As Tories accuse her of making 'noises off', what role does Cherie Blair really play?

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Indy Politics

"Some people find it impossible to believe that she doesn't want to do my job as well as her own... But in fact she doesn't."

"Some people find it impossible to believe that she doesn't want to do my job as well as her own... But in fact she doesn't."

More than six years after Tony Blair first fended off accusations about his wife's political ambitions, the views and role of Cherie Booth QC were yesterday once again firmly in the spotlight.

As the Blairs posed for their annual summer photo-call in Tuscany, back home the controversy swirled over Tory claims that the Prime Minister's wife was indeed the power behind the throne.

John Bercow, the Tory Home Affairs spokesman, made clear that he thought Mr Blair doth protest too much, adding a Shakespearean flourish to a bitter attack on the First Lady of Downing Street. Having declared that Mrs Blair was "an unaccountable cross between Hillary Clinton and Lady Macbeth", Mr Bercow refused to back down from his remarks, despite criticism from some Tories.

To many Labour MPs, the only time Mrs Blair has come close to resembling Lady Macbeth was when she opened the front door to the world's press the day after the general election, her bird's nest hairstyle snapped by all and sundry.

Fraser Kemp, the Labour MP for Hougton and Washington East, claimed the allegation would be laughable if it was notso serious. "The bottom line is they simply don't like the idea of working women. Millions of working women will feel insulted by this attack," he said.

But for the Tories, Mrs Blair's influence over her husband and her tendency to speak out on controversial topics have proved increasingly irritating.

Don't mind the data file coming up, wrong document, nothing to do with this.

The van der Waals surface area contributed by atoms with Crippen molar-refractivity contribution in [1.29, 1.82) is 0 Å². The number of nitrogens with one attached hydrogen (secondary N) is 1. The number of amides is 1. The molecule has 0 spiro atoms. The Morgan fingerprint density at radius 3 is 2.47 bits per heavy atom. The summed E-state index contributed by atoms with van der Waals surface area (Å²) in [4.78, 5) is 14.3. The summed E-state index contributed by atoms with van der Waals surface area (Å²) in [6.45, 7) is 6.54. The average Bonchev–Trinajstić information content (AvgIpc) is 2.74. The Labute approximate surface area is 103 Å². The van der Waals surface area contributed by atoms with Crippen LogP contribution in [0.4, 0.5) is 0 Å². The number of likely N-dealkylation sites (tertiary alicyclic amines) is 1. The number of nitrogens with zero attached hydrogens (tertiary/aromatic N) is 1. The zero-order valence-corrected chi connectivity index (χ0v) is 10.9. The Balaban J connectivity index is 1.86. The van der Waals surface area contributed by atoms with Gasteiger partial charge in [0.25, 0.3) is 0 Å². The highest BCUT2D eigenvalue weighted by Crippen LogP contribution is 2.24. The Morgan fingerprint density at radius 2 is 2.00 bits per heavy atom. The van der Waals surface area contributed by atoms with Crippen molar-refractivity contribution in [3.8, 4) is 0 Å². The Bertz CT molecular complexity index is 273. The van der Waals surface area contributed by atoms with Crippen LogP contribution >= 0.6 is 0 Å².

Although it was her defence of the Human Rights Act on Monday that triggered the attack, the party complains that she has offered her opinions on everything from gay rights to élitism in the judiciary.

Mr Bercow's attack was definitely not an off-the-cuff gaffe, having received the full backing of Conservative Central Office and the approval of William Hague. Central Office even compiled a thick dossier that listed Mrs Blair's past comments and her links to Mrs Clinton. "Hillary Clinton was one of the first people to telephone and congratulate Cherie on the birth of Leo," it whispered, wink-wink fashion.

A senior Tory source said: "As a laywer, Cherie Blair is set to make a mint from the Human Rights Act; we have to point that out."

Mr Bercow refused to back down yesterday. "We have experienced regular 'noises off' from Cherie Blair over a period on controversial issues of public policy - parental leave, trade union rights, job share schemes, racial and sexual discrimination and now the highly charged issue of the incorporation of the European Convention on Human Rights into British law," he said.

"These are deeply contentious areas of public policy. By convention, prime ministers' spouses do not intervene in public debate. It would be helpful if she would respect that long-standing convention."

Certainly, Mrs Blair, a distinguished QC and recorder earning more than her husband's £112,000 salary, has little in common with the traditional version of a premier's wife.